The VICE Channels

      A New Video Game Drops Players Into the Chaos of the Iranian Revolution

      A New Video Game Drops Players Into the Chaos of the Iranian Revolution A New Video Game Drops Players Into the Chaos of the Iranian Revolution A New Video Game Drops Players Into the Chaos of the Iranian Revolution

      War & Conflict

      A New Video Game Drops Players Into the Chaos of the Iranian Revolution

      By Ky Henderson

      Reza sits, hands bound, in a dingy interrogation room. A single overhead light illuminates his face, bruised and bloodied by the soldiers who raided his safe house. On the table in front of him sits a tape recorder and a folder whose contents may condemn him — and those he loves — to die.

      A man with a gravelly voice, the only other person in the room, offers Reza a cup of tea, but it feels less like an offer than a threat. "Your tea is getting cold," the man says almost as soon as he places it on the table.

      Will Reza drink from the cup, or knock it to the floor in defiance?

      The choice is yours. It's one of many decisions players are forced to make in 1979 Revolution: Black Friday, a new video game that puts players in the middle of the Iranian Revolution. Using actual events, people, and places, the game presents an opportunity to explore and experience the complex forces that drove the revolution, which resulted in the overthrow of US-backed Shah Mohammed Reza Pahlavi and the rise to power of Ayatollah Khomeini in the new Islamic Republic.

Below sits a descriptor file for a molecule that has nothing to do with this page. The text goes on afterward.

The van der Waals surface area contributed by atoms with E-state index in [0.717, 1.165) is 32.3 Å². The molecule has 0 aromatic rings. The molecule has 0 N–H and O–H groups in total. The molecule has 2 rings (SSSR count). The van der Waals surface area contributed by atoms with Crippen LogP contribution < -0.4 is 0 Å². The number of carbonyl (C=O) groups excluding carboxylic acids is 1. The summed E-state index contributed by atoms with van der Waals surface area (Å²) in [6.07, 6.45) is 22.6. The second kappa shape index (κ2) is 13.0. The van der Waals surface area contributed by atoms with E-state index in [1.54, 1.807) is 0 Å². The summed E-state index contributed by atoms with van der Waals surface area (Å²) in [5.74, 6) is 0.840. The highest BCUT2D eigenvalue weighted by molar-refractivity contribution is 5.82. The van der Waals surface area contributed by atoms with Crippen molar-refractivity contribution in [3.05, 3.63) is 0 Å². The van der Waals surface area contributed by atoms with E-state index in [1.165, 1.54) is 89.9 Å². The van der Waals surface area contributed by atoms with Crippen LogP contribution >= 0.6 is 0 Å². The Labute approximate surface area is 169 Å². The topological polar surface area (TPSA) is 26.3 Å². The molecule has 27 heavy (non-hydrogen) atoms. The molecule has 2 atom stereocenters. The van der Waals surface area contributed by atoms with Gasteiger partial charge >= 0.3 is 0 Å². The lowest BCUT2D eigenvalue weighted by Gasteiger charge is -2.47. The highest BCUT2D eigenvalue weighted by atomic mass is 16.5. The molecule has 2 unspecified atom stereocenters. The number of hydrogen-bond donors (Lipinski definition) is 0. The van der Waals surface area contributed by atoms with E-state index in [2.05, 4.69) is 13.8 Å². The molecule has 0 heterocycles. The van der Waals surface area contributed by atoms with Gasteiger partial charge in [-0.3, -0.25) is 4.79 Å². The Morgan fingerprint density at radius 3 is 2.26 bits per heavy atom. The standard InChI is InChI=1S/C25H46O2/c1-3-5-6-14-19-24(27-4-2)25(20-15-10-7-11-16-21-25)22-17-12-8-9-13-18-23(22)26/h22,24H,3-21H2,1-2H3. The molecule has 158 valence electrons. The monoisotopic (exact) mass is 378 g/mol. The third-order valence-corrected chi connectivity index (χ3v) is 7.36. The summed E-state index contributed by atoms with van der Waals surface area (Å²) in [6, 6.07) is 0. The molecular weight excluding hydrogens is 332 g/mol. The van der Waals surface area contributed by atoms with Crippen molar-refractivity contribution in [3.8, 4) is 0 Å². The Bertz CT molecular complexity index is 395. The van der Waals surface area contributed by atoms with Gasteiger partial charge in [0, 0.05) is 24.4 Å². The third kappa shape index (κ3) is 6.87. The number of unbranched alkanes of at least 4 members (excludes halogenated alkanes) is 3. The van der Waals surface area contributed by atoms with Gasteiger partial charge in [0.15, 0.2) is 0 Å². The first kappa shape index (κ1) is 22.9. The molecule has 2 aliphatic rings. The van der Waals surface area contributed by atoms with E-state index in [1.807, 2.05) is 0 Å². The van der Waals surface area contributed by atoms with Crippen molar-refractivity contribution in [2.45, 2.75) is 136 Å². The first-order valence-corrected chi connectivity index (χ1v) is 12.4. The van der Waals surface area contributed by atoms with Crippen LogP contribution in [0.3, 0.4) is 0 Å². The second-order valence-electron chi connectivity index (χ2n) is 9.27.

Reza and his interrogator in a screenshot from the game.

      Players take on the persona of Reza Shirazi, an aspiring photojournalist who gets swept up in the unfolding revolution in September 1978. From the day when he first photographs protesters from a Tehran rooftop until he finds himself imprisoned in 1980, players must make choices that affect the way the story plays out as the game progresses. Do you drink the tea? Your decision will have consequences.